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Cultural tips for business: Norway

Cultural tips for business: Norway
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The nine commandments.


To begin to understand the general tenets of the Norwegian (Skandinavian) attitude, you must read Jante’s Law, as set in stone by Aksel Sandemose, a Dano-Norwegian poet:

  1. You’re not to think you are anything special
  2. You’re not to think you are as good as we are.
  3. You’re not to think you are smarter than we are.
  4. You’re not to convince yourself that you are better than we are.
  5. You’re not to think you know more than we do.
  6. You’re not to think you are more important than we are.
  7. You’re not to think you are good at anything.
  8. You’re not to laugh at us.
  9. You’re not to think anyone cares about you.
  10. You’re not to think you can teach us anything.


This poem emphasises the importance Norwegians place on modesty and could give you a good idea about how to conduct negotiation, conversation and meetings. If you’re looking for more concrete information, here are some tips for maximising your interpersonal business communication in Norway.

Even though Norwegians take a transactional approach to business relationships, they do prefer to do business with people they know on a personal level, too. This means that you get rewards both straight away and in time when dealing with Norwegians. You can expect the bigger deals to be closed further down the line after a few visits to build the trust between you and your counterparts. Another good thing is that Norwegians do say what they mean. Unlike in countries like Mexico and India, a no means no and a yes means yes. A maybe is a future no or yes, not just a way of changing the subject.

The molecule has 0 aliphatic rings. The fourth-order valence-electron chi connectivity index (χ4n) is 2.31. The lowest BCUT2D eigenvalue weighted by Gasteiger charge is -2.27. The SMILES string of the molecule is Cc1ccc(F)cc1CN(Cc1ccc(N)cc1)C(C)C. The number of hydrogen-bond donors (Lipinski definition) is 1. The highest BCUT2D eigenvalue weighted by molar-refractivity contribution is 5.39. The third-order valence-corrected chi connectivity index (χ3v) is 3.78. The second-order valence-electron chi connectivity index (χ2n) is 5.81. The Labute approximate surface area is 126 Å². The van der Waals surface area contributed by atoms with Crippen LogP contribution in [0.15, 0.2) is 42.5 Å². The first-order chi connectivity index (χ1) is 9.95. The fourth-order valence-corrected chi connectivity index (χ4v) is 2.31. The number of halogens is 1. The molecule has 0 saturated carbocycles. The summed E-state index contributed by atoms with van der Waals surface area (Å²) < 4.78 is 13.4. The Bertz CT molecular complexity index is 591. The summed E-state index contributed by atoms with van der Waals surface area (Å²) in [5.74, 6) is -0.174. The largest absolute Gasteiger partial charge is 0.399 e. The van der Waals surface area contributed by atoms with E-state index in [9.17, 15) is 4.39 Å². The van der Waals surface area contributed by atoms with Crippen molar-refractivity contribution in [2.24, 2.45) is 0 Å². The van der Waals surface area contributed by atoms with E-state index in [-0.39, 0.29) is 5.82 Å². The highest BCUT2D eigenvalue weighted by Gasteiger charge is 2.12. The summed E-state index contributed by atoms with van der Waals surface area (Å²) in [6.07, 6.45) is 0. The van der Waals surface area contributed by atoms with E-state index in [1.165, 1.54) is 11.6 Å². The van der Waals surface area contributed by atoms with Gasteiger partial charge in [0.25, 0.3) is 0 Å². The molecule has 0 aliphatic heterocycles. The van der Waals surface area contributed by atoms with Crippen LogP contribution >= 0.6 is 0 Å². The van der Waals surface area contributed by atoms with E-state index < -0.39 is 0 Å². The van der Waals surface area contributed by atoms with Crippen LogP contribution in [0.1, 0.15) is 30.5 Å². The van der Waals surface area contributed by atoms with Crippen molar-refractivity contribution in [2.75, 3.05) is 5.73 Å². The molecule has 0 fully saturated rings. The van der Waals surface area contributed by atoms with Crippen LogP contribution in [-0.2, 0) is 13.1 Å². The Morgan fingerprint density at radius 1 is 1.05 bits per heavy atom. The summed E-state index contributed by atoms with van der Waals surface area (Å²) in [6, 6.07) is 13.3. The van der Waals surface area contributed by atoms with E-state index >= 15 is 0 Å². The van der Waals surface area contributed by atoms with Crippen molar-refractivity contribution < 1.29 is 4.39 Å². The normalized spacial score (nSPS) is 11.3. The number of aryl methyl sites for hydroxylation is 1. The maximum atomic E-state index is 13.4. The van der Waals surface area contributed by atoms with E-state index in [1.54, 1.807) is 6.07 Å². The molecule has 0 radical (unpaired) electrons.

Similar to the Danish, Norwegians have little time for small talk, so reserve no more than a few minutes at the start for this. At the end of the working day, invite your counterparts for a drink to build trust and establish good relationships. It is important to catch Norwegians when they are not at work to see their friendly and open side. At work the attitude is timely and formal but never rude. When in conversation, it is best to avoid hyperbole and raising your voice. You will embarrass yourself amongst a nation famed for their subtlety. A quiet person is an intelligent person – refer to the ever-helpful Jante’s law!

As for negotiations, expect a long deliberation but a straight answer. Don’t brush up on your sales tactics and patter, there’s no point at all because Norwegians will not be swayed. They will carefully consider the implications of each term in the proposal and reach a rational and balanced decision. The best tactic you can use is to gain trust beforehand and present your pitch in an objective manner. These things take time and if you value the negotiation process or the business opportunities in Norway you can expect to be taking multiple trips over to meet your associates and discuss terms. Calmly, of course.

Top tip: Don’t show that you value material possessions. That includes avoiding compliments about clothes, watches, phones or anything else which could be misconstrued as a status symbol.

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